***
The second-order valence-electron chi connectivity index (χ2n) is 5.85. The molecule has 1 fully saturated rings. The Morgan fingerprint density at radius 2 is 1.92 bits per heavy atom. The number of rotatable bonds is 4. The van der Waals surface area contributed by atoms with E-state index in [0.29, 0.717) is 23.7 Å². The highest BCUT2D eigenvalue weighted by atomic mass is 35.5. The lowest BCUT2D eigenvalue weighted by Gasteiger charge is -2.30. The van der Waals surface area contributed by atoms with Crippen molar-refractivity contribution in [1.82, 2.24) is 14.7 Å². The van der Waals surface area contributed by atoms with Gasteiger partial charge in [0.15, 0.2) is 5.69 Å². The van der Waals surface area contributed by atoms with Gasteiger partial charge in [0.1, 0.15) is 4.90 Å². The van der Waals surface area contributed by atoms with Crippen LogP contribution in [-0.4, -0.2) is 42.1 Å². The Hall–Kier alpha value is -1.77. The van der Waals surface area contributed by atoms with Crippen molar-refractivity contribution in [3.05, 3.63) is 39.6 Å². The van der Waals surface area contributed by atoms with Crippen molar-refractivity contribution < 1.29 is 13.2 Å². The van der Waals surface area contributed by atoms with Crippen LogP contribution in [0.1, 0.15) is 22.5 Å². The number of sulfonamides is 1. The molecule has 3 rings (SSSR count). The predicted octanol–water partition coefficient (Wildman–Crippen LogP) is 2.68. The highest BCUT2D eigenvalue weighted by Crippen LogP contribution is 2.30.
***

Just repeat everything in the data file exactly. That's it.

The second-order valence-electron chi connectivity index (χ2n) is 5.85. The molecule has 1 fully saturated rings. The Morgan fingerprint density at radius 2 is 1.92 bits per heavy atom. The number of rotatable bonds is 4. The van der Waals surface area contributed by atoms with E-state index in [0.29, 0.717) is 23.7 Å². The highest BCUT2D eigenvalue weighted by atomic mass is 35.5. The lowest BCUT2D eigenvalue weighted by Gasteiger charge is -2.30. The van der Waals surface area contributed by atoms with Crippen molar-refractivity contribution in [1.82, 2.24) is 14.7 Å². The van der Waals surface area contributed by atoms with Gasteiger partial charge in [0.15, 0.2) is 5.69 Å². The van der Waals surface area contributed by atoms with Gasteiger partial charge in [0.1, 0.15) is 4.90 Å². The van der Waals surface area contributed by atoms with Crippen LogP contribution in [-0.4, -0.2) is 42.1 Å². The Hall–Kier alpha value is -1.77. The van der Waals surface area contributed by atoms with Crippen molar-refractivity contribution in [3.05, 3.63) is 39.6 Å². The van der Waals surface area contributed by atoms with Crippen molar-refractivity contribution < 1.29 is 13.2 Å². The van der Waals surface area contributed by atoms with Crippen LogP contribution in [0.1, 0.15) is 22.5 Å². The number of sulfonamides is 1. The molecule has 3 rings (SSSR count). The predicted octanol–water partition coefficient (Wildman–Crippen LogP) is 2.68. The highest BCUT2D eigenvalue weighted by Crippen LogP contribution is 2.30.